Despite diversionary breaks to warm tea or vacuum my studio, I have been staring at my work in mid-progress (to be generous), and to borrow from Heidegger, I am waiting for the thing to thing itself. Others have put it this way: It’s the moment when a painting tells you it needs a swath of red running through it, or a writing shows you the need of a certain word to push the narrative along. For Heidegger, a thing does more than exist merely for human awareness — that there is a quality about a thing, especially in art, in which a representation of it does not reveal its inner life, an inherent quality that somehows withdraws from human grasp. And we silly artists chase it like a cat after a bug on a string. (Who or what is holding that string is another question.)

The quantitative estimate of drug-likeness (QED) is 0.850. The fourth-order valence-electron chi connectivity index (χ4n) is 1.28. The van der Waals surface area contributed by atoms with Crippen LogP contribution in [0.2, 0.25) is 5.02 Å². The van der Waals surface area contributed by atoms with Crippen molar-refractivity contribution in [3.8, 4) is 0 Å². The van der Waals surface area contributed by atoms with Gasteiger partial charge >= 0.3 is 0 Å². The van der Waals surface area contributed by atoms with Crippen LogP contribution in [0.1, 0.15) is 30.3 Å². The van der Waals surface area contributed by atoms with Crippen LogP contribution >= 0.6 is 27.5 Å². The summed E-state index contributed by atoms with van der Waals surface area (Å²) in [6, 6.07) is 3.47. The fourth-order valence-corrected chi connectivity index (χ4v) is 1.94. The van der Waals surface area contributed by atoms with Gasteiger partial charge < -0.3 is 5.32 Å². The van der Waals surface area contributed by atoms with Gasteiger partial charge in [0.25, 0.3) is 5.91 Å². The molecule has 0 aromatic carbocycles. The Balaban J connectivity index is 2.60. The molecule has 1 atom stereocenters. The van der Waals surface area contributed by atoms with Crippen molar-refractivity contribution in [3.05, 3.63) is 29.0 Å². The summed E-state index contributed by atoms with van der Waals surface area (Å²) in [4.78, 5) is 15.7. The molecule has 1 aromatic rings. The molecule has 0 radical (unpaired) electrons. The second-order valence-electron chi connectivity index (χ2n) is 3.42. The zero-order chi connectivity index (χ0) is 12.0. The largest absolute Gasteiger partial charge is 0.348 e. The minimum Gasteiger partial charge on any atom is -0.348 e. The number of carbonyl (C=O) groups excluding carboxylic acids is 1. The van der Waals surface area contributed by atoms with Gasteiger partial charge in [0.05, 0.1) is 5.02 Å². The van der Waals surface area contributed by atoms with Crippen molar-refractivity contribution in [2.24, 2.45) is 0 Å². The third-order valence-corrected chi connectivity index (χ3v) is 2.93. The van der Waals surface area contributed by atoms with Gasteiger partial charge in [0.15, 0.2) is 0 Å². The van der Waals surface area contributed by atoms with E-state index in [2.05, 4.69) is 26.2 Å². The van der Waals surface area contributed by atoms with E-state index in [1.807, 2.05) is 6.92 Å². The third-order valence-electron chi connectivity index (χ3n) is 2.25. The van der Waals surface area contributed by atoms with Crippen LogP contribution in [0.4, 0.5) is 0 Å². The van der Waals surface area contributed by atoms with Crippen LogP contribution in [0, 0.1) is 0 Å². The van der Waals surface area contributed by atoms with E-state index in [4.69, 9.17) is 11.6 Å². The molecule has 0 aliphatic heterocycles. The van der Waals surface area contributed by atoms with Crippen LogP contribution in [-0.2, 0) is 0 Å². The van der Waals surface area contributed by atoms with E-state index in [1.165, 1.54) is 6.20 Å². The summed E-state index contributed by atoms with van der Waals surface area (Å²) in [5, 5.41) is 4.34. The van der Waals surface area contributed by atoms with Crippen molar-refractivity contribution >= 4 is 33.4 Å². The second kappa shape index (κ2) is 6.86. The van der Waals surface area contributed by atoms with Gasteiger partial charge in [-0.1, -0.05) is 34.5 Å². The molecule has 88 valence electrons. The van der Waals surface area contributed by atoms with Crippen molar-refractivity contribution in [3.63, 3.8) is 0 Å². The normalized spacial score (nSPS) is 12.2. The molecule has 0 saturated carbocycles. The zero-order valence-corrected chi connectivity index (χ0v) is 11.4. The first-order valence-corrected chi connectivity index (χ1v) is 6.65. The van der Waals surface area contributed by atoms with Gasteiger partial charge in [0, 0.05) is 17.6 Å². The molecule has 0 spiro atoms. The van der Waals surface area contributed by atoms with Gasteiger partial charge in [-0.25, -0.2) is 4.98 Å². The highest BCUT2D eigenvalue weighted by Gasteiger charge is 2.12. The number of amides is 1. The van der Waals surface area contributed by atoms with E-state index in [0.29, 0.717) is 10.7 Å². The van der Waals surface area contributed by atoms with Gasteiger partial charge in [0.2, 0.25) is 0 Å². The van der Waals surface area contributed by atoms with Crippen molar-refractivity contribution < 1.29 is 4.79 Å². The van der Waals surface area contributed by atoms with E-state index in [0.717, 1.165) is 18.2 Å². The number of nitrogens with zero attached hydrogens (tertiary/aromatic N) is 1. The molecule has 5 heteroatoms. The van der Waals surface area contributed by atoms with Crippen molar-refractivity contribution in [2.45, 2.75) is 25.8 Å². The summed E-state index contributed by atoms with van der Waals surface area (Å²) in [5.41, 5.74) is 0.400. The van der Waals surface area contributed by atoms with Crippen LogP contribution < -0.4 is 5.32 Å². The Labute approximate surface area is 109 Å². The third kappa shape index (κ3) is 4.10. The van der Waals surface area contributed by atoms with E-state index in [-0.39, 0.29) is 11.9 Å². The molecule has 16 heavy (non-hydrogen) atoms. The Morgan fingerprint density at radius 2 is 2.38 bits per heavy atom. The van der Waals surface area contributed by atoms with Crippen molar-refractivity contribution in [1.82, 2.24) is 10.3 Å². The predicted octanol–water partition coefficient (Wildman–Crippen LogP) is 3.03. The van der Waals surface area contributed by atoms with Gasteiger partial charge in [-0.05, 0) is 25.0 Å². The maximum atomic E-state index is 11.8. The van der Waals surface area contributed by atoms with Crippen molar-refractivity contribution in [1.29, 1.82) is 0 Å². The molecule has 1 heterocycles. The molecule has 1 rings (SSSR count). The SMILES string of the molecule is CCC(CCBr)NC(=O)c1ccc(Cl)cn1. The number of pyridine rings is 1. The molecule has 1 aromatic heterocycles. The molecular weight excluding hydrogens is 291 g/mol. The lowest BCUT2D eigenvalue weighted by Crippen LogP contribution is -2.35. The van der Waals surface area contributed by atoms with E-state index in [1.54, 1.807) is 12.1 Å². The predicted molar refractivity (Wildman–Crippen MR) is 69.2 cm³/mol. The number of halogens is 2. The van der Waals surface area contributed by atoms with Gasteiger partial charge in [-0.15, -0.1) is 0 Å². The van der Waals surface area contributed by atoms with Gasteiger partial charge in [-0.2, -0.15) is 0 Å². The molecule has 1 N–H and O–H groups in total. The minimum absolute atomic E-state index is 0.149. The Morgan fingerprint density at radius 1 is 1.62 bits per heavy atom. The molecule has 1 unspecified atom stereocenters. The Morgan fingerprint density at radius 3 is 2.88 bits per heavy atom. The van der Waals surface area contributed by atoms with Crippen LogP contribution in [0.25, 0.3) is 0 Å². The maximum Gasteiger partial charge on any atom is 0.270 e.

So what else is there to do but read poetry, written by another faithful feline servant to bugs being yanked by string — one who happens to write an homage to these “things” I speak of. Somehow I feel as if he may have got it all in his claws, if only for the most fleeting of moments.
Only in Things.
Some days, who can stare at swathes of sky,
leafage and bad-complected whale-gray streets,
tailpipes and smokestacks orating sepia exhuaust,
or the smaller enthusiasms of pistil and mailbox key,
and not weep for the world’s darks on lights, lights on darks,
how its halftones stay unchanged in their changings,
or how turning wheels and wind-trash and revolving doors
weave us into wakefulness or dump us into distraction?
This constant stream of qualia we feel in our stomachs.
The big-leafed plant lifts its wings to greet the planet’s chemistry,
the sun arrives on rooftops like a gentle stranger, rain rushes us
love to love, stop to stop, these veins of leaf, hand, storm and stream,
as if in pursuit of us and what we are becoming.
– W. S. di Piero
Today’s Advice: “I have torn speech like a tattered robe and let words go;
you who are still dressed in your clothes, sleep on.” Rumi